Aerial imagery is a $32b market and this company has a sweet slice of the North American pie
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Location analytics player Nearmap (ASX:NEA) is trading 22% down from this time last year, with a share price of $1.20.
But its 1H22 report showed significant growth in US markets – with its North American portfolio exceeding the size of its Australia and New Zealand (ANZ) portfolio for the first time.
The company takes aerial images of urban areas, presenting them in 2D and 3D, and delivers them to customers under a subscription-based model.
And it’s just delivered a record annual contract value (ACV) of $147.7m for the first half, a 32% growth on pcp.
And in the US, the ACV was US$55m – a 57% jump from US$35.1m at 31 December 2020.
Plus, the North American business has delivered positive cash for the first time.
A bit of an in-your-face to a Hong Kong-based short-seller’s who claimed that it was hiding its struggling operations in the US last year.
“We’re a growth company with a global opportunity that has a very, very long runway,” Nearmap CEO and MD Dr Rob Newman told Stockhead.
“If you look at just the spaces we’re in at the moment, we’re talking about a $32 billion market globally for analytics based on location, aerial imagery and 3D content.
“That’s in US dollars, in Australian dollars we’re talking close to $150 million annual contract value, and we are just starting that journey.”
Evans and Partners recently gave the stock a valuation of A$4.49 and said the company’s North American business continues its “impressive rate of traction within insurance (+76%), government (+38%) and roofing (+76%).
“It was driven by a mix of new business and net up-sell, as the ongoing premiumisation of the content library (AI apps, targeted industry use-cases) further differentiates Nearmap from a field of commoditised image providers,” the note said.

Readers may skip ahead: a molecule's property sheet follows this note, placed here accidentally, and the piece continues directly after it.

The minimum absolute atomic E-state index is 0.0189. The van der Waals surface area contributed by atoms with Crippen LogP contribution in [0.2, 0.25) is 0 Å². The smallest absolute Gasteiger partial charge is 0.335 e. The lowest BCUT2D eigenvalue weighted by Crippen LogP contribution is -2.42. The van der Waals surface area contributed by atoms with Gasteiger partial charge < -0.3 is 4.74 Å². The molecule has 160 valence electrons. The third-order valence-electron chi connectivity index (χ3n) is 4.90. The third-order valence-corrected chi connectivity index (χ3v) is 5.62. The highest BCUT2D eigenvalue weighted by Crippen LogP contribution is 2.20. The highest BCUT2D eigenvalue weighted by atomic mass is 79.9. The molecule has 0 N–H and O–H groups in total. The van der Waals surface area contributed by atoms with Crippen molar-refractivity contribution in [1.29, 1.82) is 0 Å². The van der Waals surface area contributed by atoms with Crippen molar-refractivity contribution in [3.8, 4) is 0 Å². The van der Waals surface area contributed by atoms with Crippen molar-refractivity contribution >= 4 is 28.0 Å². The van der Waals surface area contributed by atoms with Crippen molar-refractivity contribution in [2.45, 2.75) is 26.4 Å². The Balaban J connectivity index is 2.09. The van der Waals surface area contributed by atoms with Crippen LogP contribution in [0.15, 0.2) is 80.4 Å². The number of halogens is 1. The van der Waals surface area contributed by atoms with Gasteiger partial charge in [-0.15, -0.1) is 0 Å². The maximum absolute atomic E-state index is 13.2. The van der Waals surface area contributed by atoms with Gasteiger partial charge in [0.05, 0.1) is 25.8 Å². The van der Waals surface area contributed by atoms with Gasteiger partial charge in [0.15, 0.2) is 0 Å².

“It is difficult to poke any holes in the operating metrics, with churn and net revenue retention stable across both regions.”
The company says the market opportunity for roof geometry alone up to US$200m per year, but Dr Newman said its insurance vertical that’s been particularly successful and now accounts for around 40% of the North American portfolio.
Plus, four of the top six property and casualty insurance carriers are now subscribers.
“Our content really helps with both the underwriting, so when you’re first putting out a policy for a property, as well as when there’s a claim against the property like the roof has been damaged for example,” he said.
“And we’ve just penetrated a small part of that insurance market, so we’ll look at providing more content and more solutions that are specific to the insurance industry.”
One of the unique products for insurers and insured alike is the company’s ImpactResponse post-catastrophe capture program – and its potential is clearer than ever right now with the extreme flooding on the east coast of Australia.
“We are able to fly above after a flood, after a bushfire, after a cyclone, we fly as soon as possible afterwards and because we’ve already captured the imagery before we can see this house has been destroyed, this house has been partly damaged, this house is okay,” Dr Newman said.
“So, from the homeowners point of view and the insurance company’s point of view, they don’t need to send people in to a risky area, we can just cut the check straightaway for the homeowner to get on with rebuilding the home, or they have the relief that actually my home is ok before emergency services can get in there and clarify the impact.”